They divorced the next year.
"Pia didn't hurt his reputation as a businessman," Marcia Riklis said in a telephone interview. "It was quite the opposite. He created her celebrity and enjoyed it. And he enjoyed being known as Mr. Zadora while he was still working on his business deals."
Riklis was born on Dec. 2, 1923, in Istanbul, while his parents, Pinhas and Batya, were on their way from Odessa, Russia, to Palestine, which at the time was under the British Mandate. As a child, he excelled in math and Bible studies; while in high school he was in charge of the physical fitness program of the youth battalion of Haganah, the main Jewish military organization of Palestine before Israeli independence.
After serving with the British army in Europe during World War II, he returned to Israel, where he married Stern, his high school sweetheart. The couple and their daughter, Simona, immigrated to the United States and settled in New Mexico, where he briefly attended college before moving to Columbus, Ohio. He graduated from Ohio State University with a bachelor's degree in mathematics.
The family then moved again, to Minneapolis, where he taught in a Hebrew school. But he wanted to earn more money than he did as a teacher—and wanting to work in finance, he found a job as a junior securities analyst at the investment firm Piper Jaffray & Hopwood and continued to teach for a while.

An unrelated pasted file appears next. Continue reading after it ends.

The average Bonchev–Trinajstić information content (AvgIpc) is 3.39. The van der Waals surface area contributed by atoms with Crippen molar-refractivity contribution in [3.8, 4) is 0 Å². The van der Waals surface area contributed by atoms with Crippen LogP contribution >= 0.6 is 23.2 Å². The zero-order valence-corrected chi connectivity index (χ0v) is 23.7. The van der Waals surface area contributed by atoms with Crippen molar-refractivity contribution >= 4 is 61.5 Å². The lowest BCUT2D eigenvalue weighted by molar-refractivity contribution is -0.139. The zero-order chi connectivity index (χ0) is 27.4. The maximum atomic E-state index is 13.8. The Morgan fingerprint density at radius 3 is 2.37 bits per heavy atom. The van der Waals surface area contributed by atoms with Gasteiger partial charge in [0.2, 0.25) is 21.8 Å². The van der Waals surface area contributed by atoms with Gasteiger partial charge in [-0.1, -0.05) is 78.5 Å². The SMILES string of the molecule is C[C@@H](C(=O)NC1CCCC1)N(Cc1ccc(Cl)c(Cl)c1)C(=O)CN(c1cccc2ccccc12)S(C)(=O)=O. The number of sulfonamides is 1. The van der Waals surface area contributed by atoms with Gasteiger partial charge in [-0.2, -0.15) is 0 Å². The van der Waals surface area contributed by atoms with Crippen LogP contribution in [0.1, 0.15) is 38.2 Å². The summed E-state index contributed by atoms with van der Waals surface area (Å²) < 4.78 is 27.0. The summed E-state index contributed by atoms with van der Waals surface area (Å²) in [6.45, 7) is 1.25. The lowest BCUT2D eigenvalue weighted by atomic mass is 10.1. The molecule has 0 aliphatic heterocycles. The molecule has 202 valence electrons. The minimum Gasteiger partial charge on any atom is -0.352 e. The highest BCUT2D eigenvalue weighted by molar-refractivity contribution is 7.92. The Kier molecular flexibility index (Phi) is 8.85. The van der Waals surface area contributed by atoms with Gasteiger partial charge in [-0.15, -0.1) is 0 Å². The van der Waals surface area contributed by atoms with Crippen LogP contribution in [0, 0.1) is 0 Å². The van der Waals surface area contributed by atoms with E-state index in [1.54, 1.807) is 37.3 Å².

In an ambitious early deal in the mid-1950s, Riklis raised an investment pool of $750,000 from friends and clients that was used to buy a watch company in Cincinnati. He did not contribute his own money. "I raised it, me, Riklis, with an accent," he told The Los Angeles Times in 1986. "A Hebrew-school teacher in Minneapolis, Minnesota, where I was the only Jew working for the firm."
Proud of his Jewish heritage—if he had an early ambition, his daughter said, it was to fight for Israeli independence—he donated about $190 million to Israeli charities and pro-Israel causes, his third wife, Tali Sinai Riklis, told an Israeli newspaper in 2015.
In addition to his wife and daughter, Riklis is survived by two sons, Ira Riklis and Kristofer Zadora Riklis; another daughter, Kady Zadora Riklis; six grandchildren; 11 great-grandchildren; and a sister, Aviva Naaman. His daughter Simona, who was known as Mona Ackerman, died in 2012.
Riklis' experience at the Riviera Hotel, which he bought in 1973, was far from perfect. He felt disrespected by the licensing hearings and the Securities and Exchange Commission, which showed him photographs of him getting off elevators with mobster Meyer Lansky and asked if they were in business together. They were not and they had no other proof, he said. In 1983, the Riviera's poor finances led to a Chapter 11 bankruptcy filing.
But as he told The Los Angeles Times, owning a hotel and casino gave him a little perspective about entertainment.
"Pia's 10 times better than Liza Minnelli," he said, comparing Zadora's nightclub act to Minnelli's. "But Liza's a great showgirl. I know. She worked for me at the Riviera."